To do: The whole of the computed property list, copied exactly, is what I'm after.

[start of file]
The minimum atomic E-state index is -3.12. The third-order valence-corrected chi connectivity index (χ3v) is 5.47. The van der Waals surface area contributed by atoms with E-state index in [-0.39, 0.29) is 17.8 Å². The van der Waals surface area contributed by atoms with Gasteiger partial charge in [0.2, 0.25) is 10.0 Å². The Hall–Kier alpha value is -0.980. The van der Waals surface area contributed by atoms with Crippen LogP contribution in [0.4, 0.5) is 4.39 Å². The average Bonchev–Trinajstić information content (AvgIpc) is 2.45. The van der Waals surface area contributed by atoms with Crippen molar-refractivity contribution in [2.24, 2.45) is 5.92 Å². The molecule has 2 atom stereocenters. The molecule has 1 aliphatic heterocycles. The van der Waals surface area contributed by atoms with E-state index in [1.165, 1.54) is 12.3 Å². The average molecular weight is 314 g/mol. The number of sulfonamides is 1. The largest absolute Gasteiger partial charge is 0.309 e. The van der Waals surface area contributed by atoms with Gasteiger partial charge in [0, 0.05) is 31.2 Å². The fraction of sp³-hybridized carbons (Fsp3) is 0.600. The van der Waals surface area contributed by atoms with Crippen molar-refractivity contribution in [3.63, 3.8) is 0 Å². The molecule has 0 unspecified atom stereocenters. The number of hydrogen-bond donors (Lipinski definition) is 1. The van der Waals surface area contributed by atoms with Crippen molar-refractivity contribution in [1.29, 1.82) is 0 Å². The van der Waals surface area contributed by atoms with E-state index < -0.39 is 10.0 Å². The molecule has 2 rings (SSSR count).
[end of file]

The minimum atomic E-state index is -3.12. The third-order valence-corrected chi connectivity index (χ3v) is 5.47. The van der Waals surface area contributed by atoms with E-state index in [-0.39, 0.29) is 17.8 Å². The van der Waals surface area contributed by atoms with Gasteiger partial charge in [0.2, 0.25) is 10.0 Å². The Hall–Kier alpha value is -0.980. The van der Waals surface area contributed by atoms with Crippen LogP contribution in [0.4, 0.5) is 4.39 Å². The average Bonchev–Trinajstić information content (AvgIpc) is 2.45. The van der Waals surface area contributed by atoms with Crippen molar-refractivity contribution in [2.24, 2.45) is 5.92 Å². The molecule has 2 atom stereocenters. The molecule has 1 aliphatic heterocycles. The van der Waals surface area contributed by atoms with E-state index in [1.165, 1.54) is 12.3 Å². The average molecular weight is 314 g/mol. The number of sulfonamides is 1. The largest absolute Gasteiger partial charge is 0.309 e. The van der Waals surface area contributed by atoms with Gasteiger partial charge in [0, 0.05) is 31.2 Å². The fraction of sp³-hybridized carbons (Fsp3) is 0.600. The van der Waals surface area contributed by atoms with Crippen molar-refractivity contribution in [3.63, 3.8) is 0 Å². The molecule has 0 unspecified atom stereocenters. The number of hydrogen-bond donors (Lipinski definition) is 1. The van der Waals surface area contributed by atoms with Crippen molar-refractivity contribution in [1.29, 1.82) is 0 Å². The van der Waals surface area contributed by atoms with E-state index < -0.39 is 10.0 Å². The molecule has 2 rings (SSSR count).